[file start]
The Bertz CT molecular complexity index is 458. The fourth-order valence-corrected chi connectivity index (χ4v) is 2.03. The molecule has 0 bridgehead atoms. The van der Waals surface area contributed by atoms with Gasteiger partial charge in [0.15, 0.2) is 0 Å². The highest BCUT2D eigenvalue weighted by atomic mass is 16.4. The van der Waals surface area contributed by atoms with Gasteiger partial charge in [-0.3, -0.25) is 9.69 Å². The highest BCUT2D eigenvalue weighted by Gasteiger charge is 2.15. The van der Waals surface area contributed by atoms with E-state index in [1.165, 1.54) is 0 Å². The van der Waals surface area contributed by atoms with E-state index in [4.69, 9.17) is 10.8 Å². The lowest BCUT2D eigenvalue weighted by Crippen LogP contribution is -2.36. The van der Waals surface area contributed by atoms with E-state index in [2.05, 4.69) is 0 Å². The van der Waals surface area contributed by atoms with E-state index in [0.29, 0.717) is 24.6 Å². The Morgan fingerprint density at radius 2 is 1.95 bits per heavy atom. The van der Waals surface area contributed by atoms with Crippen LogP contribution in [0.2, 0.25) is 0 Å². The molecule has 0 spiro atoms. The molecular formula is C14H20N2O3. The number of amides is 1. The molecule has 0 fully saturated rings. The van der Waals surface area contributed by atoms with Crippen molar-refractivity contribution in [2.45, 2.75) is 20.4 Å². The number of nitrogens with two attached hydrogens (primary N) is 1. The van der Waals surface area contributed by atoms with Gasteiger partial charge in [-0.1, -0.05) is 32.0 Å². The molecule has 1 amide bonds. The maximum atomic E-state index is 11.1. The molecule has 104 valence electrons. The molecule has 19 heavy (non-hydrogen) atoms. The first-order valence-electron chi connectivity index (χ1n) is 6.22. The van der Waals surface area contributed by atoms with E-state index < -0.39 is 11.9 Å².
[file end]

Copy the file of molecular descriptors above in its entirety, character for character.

The Bertz CT molecular complexity index is 458. The fourth-order valence-corrected chi connectivity index (χ4v) is 2.03. The molecule has 0 bridgehead atoms. The van der Waals surface area contributed by atoms with Gasteiger partial charge in [0.15, 0.2) is 0 Å². The highest BCUT2D eigenvalue weighted by atomic mass is 16.4. The van der Waals surface area contributed by atoms with Gasteiger partial charge in [-0.3, -0.25) is 9.69 Å². The highest BCUT2D eigenvalue weighted by Gasteiger charge is 2.15. The van der Waals surface area contributed by atoms with E-state index in [1.165, 1.54) is 0 Å². The van der Waals surface area contributed by atoms with E-state index in [4.69, 9.17) is 10.8 Å². The lowest BCUT2D eigenvalue weighted by Crippen LogP contribution is -2.36. The van der Waals surface area contributed by atoms with E-state index in [2.05, 4.69) is 0 Å². The van der Waals surface area contributed by atoms with E-state index in [0.29, 0.717) is 24.6 Å². The Morgan fingerprint density at radius 2 is 1.95 bits per heavy atom. The van der Waals surface area contributed by atoms with Crippen LogP contribution in [0.2, 0.25) is 0 Å². The molecule has 0 spiro atoms. The molecular formula is C14H20N2O3. The number of amides is 1. The molecule has 0 fully saturated rings. The van der Waals surface area contributed by atoms with Crippen molar-refractivity contribution in [2.45, 2.75) is 20.4 Å². The number of nitrogens with two attached hydrogens (primary N) is 1. The van der Waals surface area contributed by atoms with Gasteiger partial charge in [-0.1, -0.05) is 32.0 Å². The molecule has 1 amide bonds. The maximum atomic E-state index is 11.1. The molecule has 104 valence electrons. The molecule has 19 heavy (non-hydrogen) atoms. The first-order valence-electron chi connectivity index (χ1n) is 6.22. The van der Waals surface area contributed by atoms with E-state index < -0.39 is 11.9 Å².